The Post-Truth Era

Alternate realities are thriving, fed by media disinformation.” – The Lonely Realist

The late 20th Century was The Golden Age of News. Larger-than-life newscasters earned the public’s trust. They successfully policed the activities of governments, businesses, and industries. “The most trusted man in America” was Walter Cronkite, the anchor for the CBS Evening News. He informed the world and, in doing so, affirmed a common understanding of reality. He distinguished truth from fiction. His agenda was to report facts. He wasn’t in the entertainment business. He wasn’t seeking elective office. His personal beliefs didn’t intrude on the accuracy of his reporting. His integrity – and the public’s trust in that integrity – established “fact.”

But the Walter Cronkite era is over. Mass and social media today provide opiated chat-fodder, the 21st Century’s substitute for news. With truth no longer attracting the eyeballs necessary to pay reporters’ wages, America’s newsrooms have been eviscerated. The media are racing for ratings, providing a platform for influencers to entertain preferences and prejudices. There no longer are Walter Cronkites that the public trusts to distinguish truth from “truthiness.”

Truthiness is the term coined by Stephen Colbert to mean “the belief or assertion that a particular statement is true based on the intuition or perceptions of some individual or individuals without regard to evidence, logic, intellectual examination or facts.” Colbert added: “It used to be [that] everyone was entitled to their own opinion, but not their own facts. But that’s not the case anymore. Facts matter not at all.” Truthiness is an expression of ingrained beliefs. Fact-checking takes effort. It’s time-consuming and can be expensive …, and all-too-often leads to audience rejection. Truthiness is safer. It reaffirms entrenched beliefs …, whether or not grounded in fact.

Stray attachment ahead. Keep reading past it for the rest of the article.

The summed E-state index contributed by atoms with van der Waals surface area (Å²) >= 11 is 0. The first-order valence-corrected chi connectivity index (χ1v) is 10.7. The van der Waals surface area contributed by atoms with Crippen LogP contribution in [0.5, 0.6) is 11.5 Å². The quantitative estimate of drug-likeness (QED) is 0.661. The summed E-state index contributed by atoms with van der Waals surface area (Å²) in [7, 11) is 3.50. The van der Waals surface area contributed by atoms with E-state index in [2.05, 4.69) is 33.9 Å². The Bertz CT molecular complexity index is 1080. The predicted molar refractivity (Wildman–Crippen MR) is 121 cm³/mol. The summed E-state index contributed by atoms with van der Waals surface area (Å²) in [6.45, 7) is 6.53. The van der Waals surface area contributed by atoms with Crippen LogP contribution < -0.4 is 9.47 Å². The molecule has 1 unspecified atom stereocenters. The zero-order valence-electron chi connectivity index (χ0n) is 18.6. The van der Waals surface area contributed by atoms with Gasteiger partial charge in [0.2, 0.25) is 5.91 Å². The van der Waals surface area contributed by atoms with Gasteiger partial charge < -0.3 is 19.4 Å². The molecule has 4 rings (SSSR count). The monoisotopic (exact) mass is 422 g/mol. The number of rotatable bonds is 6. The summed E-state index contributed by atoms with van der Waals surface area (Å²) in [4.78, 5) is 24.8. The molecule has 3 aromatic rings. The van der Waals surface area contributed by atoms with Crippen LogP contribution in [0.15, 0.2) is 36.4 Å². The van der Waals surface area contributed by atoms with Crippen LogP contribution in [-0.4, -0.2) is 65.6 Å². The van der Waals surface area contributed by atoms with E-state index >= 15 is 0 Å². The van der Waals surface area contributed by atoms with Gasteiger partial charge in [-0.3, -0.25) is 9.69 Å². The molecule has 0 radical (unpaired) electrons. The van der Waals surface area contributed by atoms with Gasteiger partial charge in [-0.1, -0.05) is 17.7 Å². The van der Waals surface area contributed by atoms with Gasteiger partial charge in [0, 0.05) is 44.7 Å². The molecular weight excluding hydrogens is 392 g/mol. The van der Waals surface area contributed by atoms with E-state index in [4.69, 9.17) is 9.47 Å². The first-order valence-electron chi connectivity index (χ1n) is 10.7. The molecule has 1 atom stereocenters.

The dictionary defines a “fact” as “a thing that is known or proven to be true,” something that is verifiable. However, the sources cited by media for verification often are partisan organs … or non-existent. How are audiences to distinguish reality from fantasy when what they see and hear is presented as “fact”? Too Many don’t care. For those prone to believe whatever their media champions say, objectivity is a myth, “reality” is a fluid concept, the scientific method is an elite fiction, and fact-finding depends on media choice. “Reality,” in the words of Philip K. Dick, nevertheless “is that which, when you stop believing in it, doesn’t go away.” It may be labor-intensive to fact-find, but doing so is not an exercise in relativity. Historically, those who chose not to sign onto reality were committed to an asylum. No longer. Today they vote. They find common cause through social media and coalesce into competing tribes.

This sad state of affairs was summed up in May by UN Secretary General Antonio Guterres: “Truth is threatened by disinformation and hate speech seeking to blur the lines between fact and fiction, between science and conspiracy” with a colleague adding that social media is “proving fertile ground for those who sow disinformation, hate speech and conspiracy theories…. Our current path is leading us away from informed public debate … towards even more polarization.”